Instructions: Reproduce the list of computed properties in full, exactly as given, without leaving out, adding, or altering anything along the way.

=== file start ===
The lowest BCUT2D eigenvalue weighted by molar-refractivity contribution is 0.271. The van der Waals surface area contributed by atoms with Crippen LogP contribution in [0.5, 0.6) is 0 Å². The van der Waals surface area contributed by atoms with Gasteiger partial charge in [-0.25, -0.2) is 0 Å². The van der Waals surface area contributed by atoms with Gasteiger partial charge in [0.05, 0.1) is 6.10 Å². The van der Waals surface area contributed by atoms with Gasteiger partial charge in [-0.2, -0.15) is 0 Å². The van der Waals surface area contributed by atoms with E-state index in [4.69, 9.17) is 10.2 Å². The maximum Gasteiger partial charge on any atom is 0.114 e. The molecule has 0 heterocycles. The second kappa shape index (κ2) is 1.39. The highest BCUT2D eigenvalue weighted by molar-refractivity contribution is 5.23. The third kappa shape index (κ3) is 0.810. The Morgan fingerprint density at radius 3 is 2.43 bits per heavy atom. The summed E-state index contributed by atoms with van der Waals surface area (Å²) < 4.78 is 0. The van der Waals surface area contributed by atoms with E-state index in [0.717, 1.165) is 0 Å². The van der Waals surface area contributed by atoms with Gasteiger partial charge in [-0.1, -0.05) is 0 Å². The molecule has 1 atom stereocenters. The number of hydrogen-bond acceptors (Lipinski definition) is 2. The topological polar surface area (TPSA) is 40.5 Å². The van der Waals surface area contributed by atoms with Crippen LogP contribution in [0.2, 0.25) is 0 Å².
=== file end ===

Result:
The lowest BCUT2D eigenvalue weighted by molar-refractivity contribution is 0.271. The van der Waals surface area contributed by atoms with Crippen LogP contribution in [0.5, 0.6) is 0 Å². The van der Waals surface area contributed by atoms with Gasteiger partial charge in [-0.25, -0.2) is 0 Å². The van der Waals surface area contributed by atoms with Gasteiger partial charge in [0.05, 0.1) is 6.10 Å². The van der Waals surface area contributed by atoms with Gasteiger partial charge in [-0.2, -0.15) is 0 Å². The van der Waals surface area contributed by atoms with E-state index in [4.69, 9.17) is 10.2 Å². The maximum Gasteiger partial charge on any atom is 0.114 e. The molecule has 0 heterocycles. The second kappa shape index (κ2) is 1.39. The highest BCUT2D eigenvalue weighted by molar-refractivity contribution is 5.23. The third kappa shape index (κ3) is 0.810. The Morgan fingerprint density at radius 3 is 2.43 bits per heavy atom. The summed E-state index contributed by atoms with van der Waals surface area (Å²) < 4.78 is 0. The van der Waals surface area contributed by atoms with E-state index in [0.717, 1.165) is 0 Å². The van der Waals surface area contributed by atoms with Gasteiger partial charge in [-0.1, -0.05) is 0 Å². The molecule has 1 atom stereocenters. The number of hydrogen-bond acceptors (Lipinski definition) is 2. The topological polar surface area (TPSA) is 40.5 Å². The van der Waals surface area contributed by atoms with Crippen LogP contribution in [0.2, 0.25) is 0 Å².